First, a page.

Thursday, May 29, 2008

Glazed Pork Chops with Asian Flavors

I'd post about my chicken stir fry that I'm making but Ralphie already did. Embarrassing me thoroughly in the process, I might add. So instead I give you this from last night. I had some leftover pork chops in the freezer even though we don't usually eat them or particularly like them (long story). I went looking for a recipe to use them in and so of course I turned to America's Test Kitchen. I've never made a recipe of theirs I didn't like, so of course this gets at least 3 STARS.

And I quote:

If your chops are on the thinner side, check their internal temperature after the initial sear. If they are already at the 140-degree mark, remove them from the skillet and allow them to rest, tented with foil, for 5 minutes, then add the platter juices and glaze ingredients to the skillet and proceed with step 3. If your chops are closer to 1 inch thick, you may need to increase the simmering time in step 2.

Serves 4
1 teaspoon sesame seeds

Glaze
1/2 cup rice vinegar , plus an additional 2 teaspoons
1/3 cup light brown sugar
3 tablespoons orange juice (I didn't have any around so I used lemon juice)
2 tablespoons Dijon mustard (I didn't have any around and I dislike it so I used about half as much chili paste instead. I used Vietnamese rooster sauce, so the end result was pretty spicy. Vary this as you see fit.)
3 tablespoons mirin (I didn't have any of this so I used about a tablespoon extra rice vinegar and a 1/2 tablespoon extra soy sauce and forged ahead anyway. In retrospect I might skip the extra liquid altogether as the glaze took FOREVER to thicken and I suspect it was the extra liquid I added in place of the mirin.)
1 tablespoons soy sauce
1 teaspoon finely grated fresh ginger (I was out of this too so I used 1/4 tsp dry ground ginger instead)

Chops
4 boneless, center-cut pork loin chops , 5 to 7 ounces each, 1/2 to 3/4 inch thick

Table salt and ground black pepper
1 tablespoon vegetable oil

1 teaspoon toasted sesame oil

See Illustrations Below: Message in a Bubble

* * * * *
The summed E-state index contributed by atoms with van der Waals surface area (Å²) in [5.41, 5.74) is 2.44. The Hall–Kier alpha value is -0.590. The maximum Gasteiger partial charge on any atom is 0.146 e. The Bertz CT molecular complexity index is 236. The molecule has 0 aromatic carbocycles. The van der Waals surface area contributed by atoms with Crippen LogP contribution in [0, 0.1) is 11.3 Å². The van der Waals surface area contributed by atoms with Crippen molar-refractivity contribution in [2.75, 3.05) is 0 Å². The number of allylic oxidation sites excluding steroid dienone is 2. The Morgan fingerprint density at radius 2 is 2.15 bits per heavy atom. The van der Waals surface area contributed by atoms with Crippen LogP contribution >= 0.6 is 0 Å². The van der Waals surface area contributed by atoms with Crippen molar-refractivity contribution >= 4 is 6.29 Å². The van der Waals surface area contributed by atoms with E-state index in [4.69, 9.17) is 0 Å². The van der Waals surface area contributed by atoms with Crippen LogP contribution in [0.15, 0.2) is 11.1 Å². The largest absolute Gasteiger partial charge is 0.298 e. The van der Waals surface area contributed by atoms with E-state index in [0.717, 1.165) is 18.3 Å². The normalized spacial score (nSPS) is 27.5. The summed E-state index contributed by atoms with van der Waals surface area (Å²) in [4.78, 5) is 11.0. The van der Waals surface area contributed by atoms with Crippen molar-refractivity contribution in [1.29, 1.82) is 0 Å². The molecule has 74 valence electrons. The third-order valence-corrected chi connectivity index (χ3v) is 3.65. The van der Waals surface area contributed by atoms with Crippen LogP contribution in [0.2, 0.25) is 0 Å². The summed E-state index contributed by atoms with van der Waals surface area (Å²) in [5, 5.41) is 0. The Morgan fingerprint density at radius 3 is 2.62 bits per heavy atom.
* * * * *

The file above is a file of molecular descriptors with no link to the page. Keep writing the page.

1. Toast sesame seeds in small dry skillet over medium heat, stirring frequently, until lightly browned and fragrant, 3 to 5 minutes, set aside in small bowl. (I used pre-toasted sesame seeds I already had on hand for other recipes.) Combine all glaze ingredients except 2 teaspoons rice vinegar in medium bowl; mix thoroughly and set aside. Following illustrations below, trim chops and slash through fat and silver skin with sharp knife, making 2 cuts about 2 inches apart in each chop (do not cut into meat of chops). Pat chops dry with paper towels; season with salt and pepper.

2. Heat oil in heavy-bottomed 12-inch skillet over medium-high heat until smoking. Add pork to skillet and cook until well browned, 4 to 6 minutes. Turn chops and cook 1 minute longer; transfer chops to plate and pour off any oil in skillet. (Check internal temperature of thinner chops; see note above.) Return chops to skillet, browned side up, and add glaze mixture; cook over medium heat until center of chops registers 140 degrees on instant-read thermometer, 5 to 8 minutes. Remove skillet from heat; transfer chops to clean platter, tent with foil, and let rest 5 minutes.

3. When chops have rested, add any accumulated juices to skillet and set over medium heat. Simmer, whisking constantly, until glaze is thick and color of dark caramel (heatproof spatula should leave wide trail when dragged through glaze), 2 to 6 minutes. Add remaining rice vinegar and return chops to skillet; turn to coat both sides with glaze. Transfer chops back to platter, browned side up, and spread remaining glaze over chops. Garnish chops with reserved sesame seeds and sesame oil. Serve immediately.

Step-by-Step: Message in a Bubble

NOT YET: Pan surface has just a few small bubbles, and a spatula makes no trails.

JUST RIGHT: Increased bubbles, caramel color, and a spatula just starts to make trails.

TOO LONG: Many large bubbles, ultra-dark glaze, and plenty of exposed pan surface.

Step-by-Step: Prepping Boneless Pork Chops

1. Trim excess fat off each chop with a sharp knife.

2. Cut two slits about 2 inches apart through fat and connective tissue.

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